The mature epidermal cap is suspected to be a source of growth factors that stimulate the formation and maintenance of the function of the regenerating blastema
(a proliferative mass of pluripotent progenitor cells), as there is no regeneration in the absence of the epidermal cap (Goss, 1991).
Last but not least, the "theory of abnormal caudal rotation" proposes an explanation for renal ectopia, by stating that the lateral flexion and rotation of the caudal end of the embryo will thus alter the position of the blastema
, relative to the ureteric bud, rendering them crossed.
(52.) See Akulapalli, supra note 48 (reiterating lymph and blastema
theories of cancer).
It was previously speculated that the blastema
was comprised of a homogeneous population of multipotent cells (Figure 1(a)) that eventually form all the structures of the amputated digit tip or limb [26,27].
The tumour exhibited a triphasic pattern of blastema
, epithelium, and stroma with myxoid background in the solid area and in the septa of the cystic area.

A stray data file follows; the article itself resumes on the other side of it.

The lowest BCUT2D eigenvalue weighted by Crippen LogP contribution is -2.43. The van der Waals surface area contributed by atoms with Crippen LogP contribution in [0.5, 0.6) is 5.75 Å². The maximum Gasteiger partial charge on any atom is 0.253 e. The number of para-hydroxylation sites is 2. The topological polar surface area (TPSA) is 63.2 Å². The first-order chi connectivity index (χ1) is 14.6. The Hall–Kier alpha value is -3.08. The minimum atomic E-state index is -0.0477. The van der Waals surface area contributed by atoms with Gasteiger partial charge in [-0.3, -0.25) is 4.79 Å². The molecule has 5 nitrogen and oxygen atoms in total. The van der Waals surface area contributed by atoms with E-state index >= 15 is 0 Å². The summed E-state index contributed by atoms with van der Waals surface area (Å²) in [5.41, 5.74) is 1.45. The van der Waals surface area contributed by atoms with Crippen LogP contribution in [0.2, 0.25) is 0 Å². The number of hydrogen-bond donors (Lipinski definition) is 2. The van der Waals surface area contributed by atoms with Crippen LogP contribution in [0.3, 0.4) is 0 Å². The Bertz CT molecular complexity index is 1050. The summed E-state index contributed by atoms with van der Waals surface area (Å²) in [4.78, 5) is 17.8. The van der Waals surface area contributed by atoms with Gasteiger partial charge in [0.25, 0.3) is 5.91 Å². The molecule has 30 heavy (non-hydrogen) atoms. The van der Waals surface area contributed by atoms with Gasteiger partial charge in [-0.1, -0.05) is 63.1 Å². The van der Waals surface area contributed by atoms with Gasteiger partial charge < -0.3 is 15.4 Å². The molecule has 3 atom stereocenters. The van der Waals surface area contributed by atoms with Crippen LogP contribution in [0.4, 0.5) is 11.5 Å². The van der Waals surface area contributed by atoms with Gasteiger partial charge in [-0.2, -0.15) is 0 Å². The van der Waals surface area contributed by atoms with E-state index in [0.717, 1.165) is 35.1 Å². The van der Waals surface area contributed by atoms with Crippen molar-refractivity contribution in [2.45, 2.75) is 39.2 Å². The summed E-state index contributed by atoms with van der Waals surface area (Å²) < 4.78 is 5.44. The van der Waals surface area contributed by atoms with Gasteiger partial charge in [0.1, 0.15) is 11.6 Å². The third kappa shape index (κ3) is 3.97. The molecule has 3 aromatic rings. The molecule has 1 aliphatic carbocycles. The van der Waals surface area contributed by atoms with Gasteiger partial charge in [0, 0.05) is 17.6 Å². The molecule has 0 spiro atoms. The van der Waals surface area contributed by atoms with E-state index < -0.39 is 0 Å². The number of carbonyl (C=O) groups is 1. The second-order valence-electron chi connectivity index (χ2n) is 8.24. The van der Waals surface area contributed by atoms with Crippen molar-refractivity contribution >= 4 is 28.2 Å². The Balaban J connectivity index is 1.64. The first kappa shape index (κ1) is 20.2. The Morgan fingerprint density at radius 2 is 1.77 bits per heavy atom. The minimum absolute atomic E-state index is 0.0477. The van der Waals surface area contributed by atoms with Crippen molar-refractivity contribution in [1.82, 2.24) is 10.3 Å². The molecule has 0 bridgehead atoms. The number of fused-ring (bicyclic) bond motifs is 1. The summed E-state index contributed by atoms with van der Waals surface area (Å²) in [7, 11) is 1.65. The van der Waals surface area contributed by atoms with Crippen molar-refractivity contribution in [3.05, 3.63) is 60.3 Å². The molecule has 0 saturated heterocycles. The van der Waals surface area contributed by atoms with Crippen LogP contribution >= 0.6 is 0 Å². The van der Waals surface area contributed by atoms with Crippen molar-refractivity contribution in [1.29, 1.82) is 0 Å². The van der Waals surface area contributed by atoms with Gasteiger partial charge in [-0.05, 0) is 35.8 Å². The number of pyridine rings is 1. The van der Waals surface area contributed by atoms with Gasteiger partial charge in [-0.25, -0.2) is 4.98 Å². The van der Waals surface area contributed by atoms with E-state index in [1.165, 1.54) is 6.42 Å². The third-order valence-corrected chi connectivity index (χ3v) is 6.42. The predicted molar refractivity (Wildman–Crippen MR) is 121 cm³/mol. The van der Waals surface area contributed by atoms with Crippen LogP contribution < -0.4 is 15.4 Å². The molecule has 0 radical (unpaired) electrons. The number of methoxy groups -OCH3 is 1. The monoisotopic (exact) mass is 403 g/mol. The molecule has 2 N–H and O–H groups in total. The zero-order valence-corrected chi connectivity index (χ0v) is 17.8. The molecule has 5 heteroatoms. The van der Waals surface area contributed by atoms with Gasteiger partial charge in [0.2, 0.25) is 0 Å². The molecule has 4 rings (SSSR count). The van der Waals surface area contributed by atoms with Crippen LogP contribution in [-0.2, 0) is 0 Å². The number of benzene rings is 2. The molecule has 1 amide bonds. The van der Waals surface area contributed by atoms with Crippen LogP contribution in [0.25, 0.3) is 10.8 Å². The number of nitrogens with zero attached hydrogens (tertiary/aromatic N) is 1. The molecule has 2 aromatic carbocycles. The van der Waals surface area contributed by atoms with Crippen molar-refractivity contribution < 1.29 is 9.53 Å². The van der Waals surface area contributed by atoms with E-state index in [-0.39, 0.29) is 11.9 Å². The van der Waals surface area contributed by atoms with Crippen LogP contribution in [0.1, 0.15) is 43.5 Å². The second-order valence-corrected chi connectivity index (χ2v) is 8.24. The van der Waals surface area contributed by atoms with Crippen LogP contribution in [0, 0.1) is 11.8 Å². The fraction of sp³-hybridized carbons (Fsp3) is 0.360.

While a limb blastema
can produce its own FGF-2, the scientists believe it needs an initial supply from nerves before it becomes self-sufficient.
El testiculo fetal se constituye mediante cuatro poblaciones celulares de distinto origen: celulas germinales primordiales, celulas del epitelio celomico, celulas provenientes de los conductos mesonefricos y celulas mesenquimales del blastema
gonadal (Rojas & Prieto, 2014).
In rats, the metanephric kidney develops at embryonic day 12, and this is followed by the ingrowth of the UB into the metanephric blastema
, inducing the metanephric mesenchymal stem cells (MMSCs) at the bud tips to condense around the UB tips.
Wilms' tumour also called as nephroblastoma is a malignant renal neoplasm of childhood that arises from remnant of immature kidney that is from abnormal proliferation of metanephric blastema
without differentiation into glomeruli and tubules.
This is thought to result from the abnormal development and migration of the ureteric bud and metanephric blastema
during the fourth week to eighth week of gestation.
(3,4) From a pathophysiology standpoint, horseshoe kidney occurs during the second and sixth week of gestation when the inferior portion of the metanephric blastema
fuses to form an isthmus, commonly in the lower renal pole (90%) and anteriorly to the aorta and vena cava.
(3) in 1979.The occurrence of the MURCS association is sporadic, (4) and the etiology is still not clear; one hypothesis is that it results from an alteration of the blastema
of the lower cervical and upper thoracic somites and pronephric ducts, which have an intimate spatial relationship in the fourth week of fetal development.